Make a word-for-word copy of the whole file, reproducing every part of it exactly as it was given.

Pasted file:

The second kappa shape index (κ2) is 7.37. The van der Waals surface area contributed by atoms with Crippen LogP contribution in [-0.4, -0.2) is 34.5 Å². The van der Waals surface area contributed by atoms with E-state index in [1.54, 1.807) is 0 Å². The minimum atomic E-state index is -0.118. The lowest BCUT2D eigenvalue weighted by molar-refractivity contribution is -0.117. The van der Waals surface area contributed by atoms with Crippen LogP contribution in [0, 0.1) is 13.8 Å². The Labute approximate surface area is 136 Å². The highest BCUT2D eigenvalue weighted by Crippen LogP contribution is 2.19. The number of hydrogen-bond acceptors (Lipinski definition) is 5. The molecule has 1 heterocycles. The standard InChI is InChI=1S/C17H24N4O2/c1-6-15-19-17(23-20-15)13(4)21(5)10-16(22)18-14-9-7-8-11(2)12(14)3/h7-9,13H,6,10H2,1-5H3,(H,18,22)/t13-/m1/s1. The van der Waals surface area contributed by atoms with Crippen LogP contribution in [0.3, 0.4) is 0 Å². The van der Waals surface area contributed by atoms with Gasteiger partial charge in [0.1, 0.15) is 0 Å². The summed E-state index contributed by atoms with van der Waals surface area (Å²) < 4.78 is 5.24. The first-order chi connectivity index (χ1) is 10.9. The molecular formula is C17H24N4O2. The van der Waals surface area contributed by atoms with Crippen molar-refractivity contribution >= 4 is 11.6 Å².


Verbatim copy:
The second kappa shape index (κ2) is 7.37. The van der Waals surface area contributed by atoms with Crippen LogP contribution in [-0.4, -0.2) is 34.5 Å². The van der Waals surface area contributed by atoms with E-state index in [1.54, 1.807) is 0 Å². The minimum atomic E-state index is -0.118. The lowest BCUT2D eigenvalue weighted by molar-refractivity contribution is -0.117. The van der Waals surface area contributed by atoms with Crippen LogP contribution in [0, 0.1) is 13.8 Å². The Labute approximate surface area is 136 Å². The highest BCUT2D eigenvalue weighted by Crippen LogP contribution is 2.19. The number of hydrogen-bond acceptors (Lipinski definition) is 5. The molecule has 1 heterocycles. The standard InChI is InChI=1S/C17H24N4O2/c1-6-15-19-17(23-20-15)13(4)21(5)10-16(22)18-14-9-7-8-11(2)12(14)3/h7-9,13H,6,10H2,1-5H3,(H,18,22)/t13-/m1/s1. The van der Waals surface area contributed by atoms with Crippen LogP contribution in [0.3, 0.4) is 0 Å². The van der Waals surface area contributed by atoms with Gasteiger partial charge in [0.1, 0.15) is 0 Å². The summed E-state index contributed by atoms with van der Waals surface area (Å²) < 4.78 is 5.24. The first-order chi connectivity index (χ1) is 10.9. The molecular formula is C17H24N4O2. The van der Waals surface area contributed by atoms with Crippen molar-refractivity contribution >= 4 is 11.6 Å².